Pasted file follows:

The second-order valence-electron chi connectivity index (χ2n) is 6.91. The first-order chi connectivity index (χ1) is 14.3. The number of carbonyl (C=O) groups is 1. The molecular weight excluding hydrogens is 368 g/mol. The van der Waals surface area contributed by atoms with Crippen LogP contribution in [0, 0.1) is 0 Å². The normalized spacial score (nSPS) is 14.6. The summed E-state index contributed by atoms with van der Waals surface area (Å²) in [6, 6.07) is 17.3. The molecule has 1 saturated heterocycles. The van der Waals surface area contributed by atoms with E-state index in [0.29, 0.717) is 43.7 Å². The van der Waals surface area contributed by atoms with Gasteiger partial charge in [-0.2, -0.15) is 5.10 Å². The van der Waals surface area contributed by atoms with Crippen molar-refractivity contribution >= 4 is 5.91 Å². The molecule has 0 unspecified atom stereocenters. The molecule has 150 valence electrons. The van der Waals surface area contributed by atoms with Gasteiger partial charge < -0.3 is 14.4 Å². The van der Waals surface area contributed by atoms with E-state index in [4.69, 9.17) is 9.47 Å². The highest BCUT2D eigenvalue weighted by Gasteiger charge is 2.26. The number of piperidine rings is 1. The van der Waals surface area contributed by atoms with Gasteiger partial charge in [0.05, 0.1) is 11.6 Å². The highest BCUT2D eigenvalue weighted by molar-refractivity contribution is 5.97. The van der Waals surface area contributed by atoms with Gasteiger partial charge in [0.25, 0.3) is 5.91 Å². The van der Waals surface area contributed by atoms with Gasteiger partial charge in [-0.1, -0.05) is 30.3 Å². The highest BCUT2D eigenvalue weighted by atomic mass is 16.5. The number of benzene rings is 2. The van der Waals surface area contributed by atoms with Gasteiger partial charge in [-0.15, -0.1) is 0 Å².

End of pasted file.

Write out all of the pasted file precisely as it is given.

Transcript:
The second-order valence-electron chi connectivity index (χ2n) is 6.91. The first-order chi connectivity index (χ1) is 14.3. The number of carbonyl (C=O) groups is 1. The molecular weight excluding hydrogens is 368 g/mol. The van der Waals surface area contributed by atoms with Crippen LogP contribution in [0, 0.1) is 0 Å². The normalized spacial score (nSPS) is 14.6. The summed E-state index contributed by atoms with van der Waals surface area (Å²) in [6, 6.07) is 17.3. The molecule has 1 saturated heterocycles. The van der Waals surface area contributed by atoms with E-state index in [0.29, 0.717) is 43.7 Å². The van der Waals surface area contributed by atoms with Gasteiger partial charge in [-0.2, -0.15) is 5.10 Å². The van der Waals surface area contributed by atoms with Crippen molar-refractivity contribution >= 4 is 5.91 Å². The molecule has 0 unspecified atom stereocenters. The molecule has 150 valence electrons. The van der Waals surface area contributed by atoms with Gasteiger partial charge < -0.3 is 14.4 Å². The van der Waals surface area contributed by atoms with E-state index in [4.69, 9.17) is 9.47 Å². The highest BCUT2D eigenvalue weighted by Gasteiger charge is 2.26. The number of piperidine rings is 1. The van der Waals surface area contributed by atoms with Gasteiger partial charge in [0.05, 0.1) is 11.6 Å². The highest BCUT2D eigenvalue weighted by molar-refractivity contribution is 5.97. The van der Waals surface area contributed by atoms with Gasteiger partial charge in [0.25, 0.3) is 5.91 Å². The van der Waals surface area contributed by atoms with Gasteiger partial charge in [-0.1, -0.05) is 30.3 Å². The highest BCUT2D eigenvalue weighted by atomic mass is 16.5. The number of benzene rings is 2. The van der Waals surface area contributed by atoms with Gasteiger partial charge in [-0.15, -0.1) is 0 Å².